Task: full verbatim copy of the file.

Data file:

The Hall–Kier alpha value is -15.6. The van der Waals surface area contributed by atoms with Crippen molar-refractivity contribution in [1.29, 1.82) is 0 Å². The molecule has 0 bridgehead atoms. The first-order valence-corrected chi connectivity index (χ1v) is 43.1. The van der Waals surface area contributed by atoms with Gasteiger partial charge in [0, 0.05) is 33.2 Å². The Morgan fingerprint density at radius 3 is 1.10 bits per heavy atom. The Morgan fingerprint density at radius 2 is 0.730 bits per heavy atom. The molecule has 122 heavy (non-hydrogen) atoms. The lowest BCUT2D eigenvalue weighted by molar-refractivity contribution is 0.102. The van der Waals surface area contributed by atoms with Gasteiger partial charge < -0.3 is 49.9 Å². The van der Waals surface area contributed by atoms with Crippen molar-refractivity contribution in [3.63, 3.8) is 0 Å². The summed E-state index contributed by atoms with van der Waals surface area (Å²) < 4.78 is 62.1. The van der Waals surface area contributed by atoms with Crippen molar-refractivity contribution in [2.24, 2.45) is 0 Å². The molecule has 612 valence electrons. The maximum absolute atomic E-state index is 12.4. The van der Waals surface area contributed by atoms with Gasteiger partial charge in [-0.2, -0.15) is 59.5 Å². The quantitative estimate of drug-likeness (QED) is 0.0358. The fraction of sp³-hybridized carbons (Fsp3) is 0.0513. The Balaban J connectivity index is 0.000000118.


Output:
The Hall–Kier alpha value is -15.6. The van der Waals surface area contributed by atoms with Crippen molar-refractivity contribution in [1.29, 1.82) is 0 Å². The molecule has 0 bridgehead atoms. The first-order valence-corrected chi connectivity index (χ1v) is 43.1. The van der Waals surface area contributed by atoms with Gasteiger partial charge in [0, 0.05) is 33.2 Å². The Morgan fingerprint density at radius 3 is 1.10 bits per heavy atom. The Morgan fingerprint density at radius 2 is 0.730 bits per heavy atom. The molecule has 122 heavy (non-hydrogen) atoms. The lowest BCUT2D eigenvalue weighted by molar-refractivity contribution is 0.102. The van der Waals surface area contributed by atoms with Gasteiger partial charge < -0.3 is 49.9 Å². The van der Waals surface area contributed by atoms with Crippen molar-refractivity contribution in [3.63, 3.8) is 0 Å². The summed E-state index contributed by atoms with van der Waals surface area (Å²) < 4.78 is 62.1. The van der Waals surface area contributed by atoms with Crippen molar-refractivity contribution in [2.24, 2.45) is 0 Å². The molecule has 612 valence electrons. The maximum absolute atomic E-state index is 12.4. The van der Waals surface area contributed by atoms with Gasteiger partial charge in [-0.2, -0.15) is 59.5 Å². The quantitative estimate of drug-likeness (QED) is 0.0358. The fraction of sp³-hybridized carbons (Fsp3) is 0.0513. The Balaban J connectivity index is 0.000000118.